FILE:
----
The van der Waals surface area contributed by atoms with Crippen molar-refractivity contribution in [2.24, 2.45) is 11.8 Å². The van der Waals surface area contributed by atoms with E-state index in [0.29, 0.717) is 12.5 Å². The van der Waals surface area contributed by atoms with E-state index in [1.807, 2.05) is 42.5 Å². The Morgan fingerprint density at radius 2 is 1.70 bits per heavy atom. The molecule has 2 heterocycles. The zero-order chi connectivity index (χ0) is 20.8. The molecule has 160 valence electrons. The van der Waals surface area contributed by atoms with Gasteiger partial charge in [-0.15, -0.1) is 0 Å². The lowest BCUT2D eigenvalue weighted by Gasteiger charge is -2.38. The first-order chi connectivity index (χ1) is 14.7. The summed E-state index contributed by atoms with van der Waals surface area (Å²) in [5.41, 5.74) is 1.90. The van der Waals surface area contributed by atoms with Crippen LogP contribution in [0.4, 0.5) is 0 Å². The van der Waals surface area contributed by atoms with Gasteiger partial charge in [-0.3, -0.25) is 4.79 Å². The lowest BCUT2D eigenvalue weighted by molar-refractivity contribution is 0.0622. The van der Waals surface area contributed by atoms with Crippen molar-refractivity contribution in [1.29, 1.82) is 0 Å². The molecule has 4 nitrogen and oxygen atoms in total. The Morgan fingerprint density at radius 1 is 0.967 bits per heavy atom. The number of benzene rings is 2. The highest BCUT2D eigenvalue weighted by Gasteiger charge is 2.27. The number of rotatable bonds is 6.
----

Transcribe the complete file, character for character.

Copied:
The van der Waals surface area contributed by atoms with Crippen molar-refractivity contribution in [2.24, 2.45) is 11.8 Å². The van der Waals surface area contributed by atoms with E-state index in [0.29, 0.717) is 12.5 Å². The van der Waals surface area contributed by atoms with E-state index in [1.807, 2.05) is 42.5 Å². The Morgan fingerprint density at radius 2 is 1.70 bits per heavy atom. The molecule has 2 heterocycles. The zero-order chi connectivity index (χ0) is 20.8. The molecule has 160 valence electrons. The van der Waals surface area contributed by atoms with Gasteiger partial charge in [-0.15, -0.1) is 0 Å². The lowest BCUT2D eigenvalue weighted by Gasteiger charge is -2.38. The first-order chi connectivity index (χ1) is 14.7. The summed E-state index contributed by atoms with van der Waals surface area (Å²) in [5.41, 5.74) is 1.90. The van der Waals surface area contributed by atoms with Crippen LogP contribution in [0.4, 0.5) is 0 Å². The van der Waals surface area contributed by atoms with Gasteiger partial charge in [-0.3, -0.25) is 4.79 Å². The lowest BCUT2D eigenvalue weighted by molar-refractivity contribution is 0.0622. The van der Waals surface area contributed by atoms with Crippen molar-refractivity contribution in [1.29, 1.82) is 0 Å². The molecule has 4 nitrogen and oxygen atoms in total. The Morgan fingerprint density at radius 1 is 0.967 bits per heavy atom. The number of benzene rings is 2. The highest BCUT2D eigenvalue weighted by Gasteiger charge is 2.27. The number of rotatable bonds is 6.